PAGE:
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BECKLESS v. HECKLER

December 3, 1985

MARION BECKLESS, INDIVIDUALLY AND ON BEHALF OF ALL OTHERS SIMILARLY SITUATED, PLAINTIFF,
v.
MARGARET HECKLER, SECRETARY OF THE UNITED STATES DEPARTMENT OF HEALTH AND HUMAN SERVICES, DEFENDANT.



The opinion of the court was delivered by: Bua, District Judge.

MEMORANDUM ORDER

Plaintiff, Marion Beckless, moves this Court for an order certifying the above class pursuant to Fed.R.Civ.P. 23(a) and (b). For reasons stated below, the Court grants plaintiff's motion for certification.

I. FACTS

The named plaintiff, Marion Beekless, brings this action on her behalf, and on behalf of others similarly situated, to challenge SSI regulatory policies established by the U.S. Department of Health and Human Services. The Supplemental Security Income (SSI) program provides a minimum income for the poor and disabled and is established under 42 U.S.C. § 1381 et seq. The plaintiff seeks to certify the class pursuant to Fed.R.Civ.P. 23(a) and (b) and has filed an amended motion for class certification which defines the class as follows:

  All Supplemental Security Income (SSI) applicants
  who have resided or are residing in Illinois or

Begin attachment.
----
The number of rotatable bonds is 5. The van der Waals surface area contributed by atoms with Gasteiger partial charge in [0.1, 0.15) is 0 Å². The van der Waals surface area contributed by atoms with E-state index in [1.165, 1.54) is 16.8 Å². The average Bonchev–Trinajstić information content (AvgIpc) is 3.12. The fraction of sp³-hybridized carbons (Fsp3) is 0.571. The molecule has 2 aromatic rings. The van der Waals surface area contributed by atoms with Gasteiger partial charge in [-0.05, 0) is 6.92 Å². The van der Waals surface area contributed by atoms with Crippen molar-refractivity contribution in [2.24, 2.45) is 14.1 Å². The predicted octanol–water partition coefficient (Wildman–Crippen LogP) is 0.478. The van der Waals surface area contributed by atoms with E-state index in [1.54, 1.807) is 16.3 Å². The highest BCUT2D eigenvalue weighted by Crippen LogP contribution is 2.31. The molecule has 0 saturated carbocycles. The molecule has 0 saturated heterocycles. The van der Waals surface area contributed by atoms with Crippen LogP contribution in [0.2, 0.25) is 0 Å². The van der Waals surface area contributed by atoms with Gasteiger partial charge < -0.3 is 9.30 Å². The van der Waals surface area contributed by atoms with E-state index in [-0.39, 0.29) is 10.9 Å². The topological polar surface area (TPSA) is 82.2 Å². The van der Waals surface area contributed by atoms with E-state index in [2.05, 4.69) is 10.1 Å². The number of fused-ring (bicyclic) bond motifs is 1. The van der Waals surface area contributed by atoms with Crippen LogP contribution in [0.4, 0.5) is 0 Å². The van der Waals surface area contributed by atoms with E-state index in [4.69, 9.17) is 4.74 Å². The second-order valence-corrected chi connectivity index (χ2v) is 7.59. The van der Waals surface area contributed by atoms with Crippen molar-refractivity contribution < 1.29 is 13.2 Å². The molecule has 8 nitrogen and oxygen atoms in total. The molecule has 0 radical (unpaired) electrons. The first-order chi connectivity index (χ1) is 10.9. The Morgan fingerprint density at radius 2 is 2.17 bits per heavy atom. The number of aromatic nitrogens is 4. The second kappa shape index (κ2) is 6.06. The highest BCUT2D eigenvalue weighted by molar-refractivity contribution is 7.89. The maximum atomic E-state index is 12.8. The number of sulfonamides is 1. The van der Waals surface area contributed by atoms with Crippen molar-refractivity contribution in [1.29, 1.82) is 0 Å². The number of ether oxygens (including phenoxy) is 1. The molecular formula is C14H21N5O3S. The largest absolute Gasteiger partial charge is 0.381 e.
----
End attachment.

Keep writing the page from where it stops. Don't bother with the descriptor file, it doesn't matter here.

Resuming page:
Wisconsin, whose applications are denied or
  initial benefits are reduced due to in-kind
  income determined under 20 C.F.R. §§ 416.1140 and
  .1141 (1984) (or predecessor regulations),
  regardless of whether such income can be used to
  meet needs for food, clothing or shelter; and all
  recipients of SSI who have resided or are residing
  in Illinois or Wisconsin whose benefits are being
  or have been reduced or terminated pursuant to the
  same policies, who have made a claim for continuing
  benefits by filing a request for reconsideration or
  otherwise.

II. DISCUSSION

Defendant argues that the class cannot be certified because putative class members have failed to meet the jurisdictional requirements of 42 U.S.C. § 405(g).

Section 405(g) provides:

  Any individual, after any final decision of the
  Secretary made after a hearing to which he was a
  party, irrespective of the amount in controversy,
  may obtain a review of such decision by a civil
  action commenced within sixty days after the
  mailing to him of notice of such decision or
  within such further time as the Secretary may
  allow.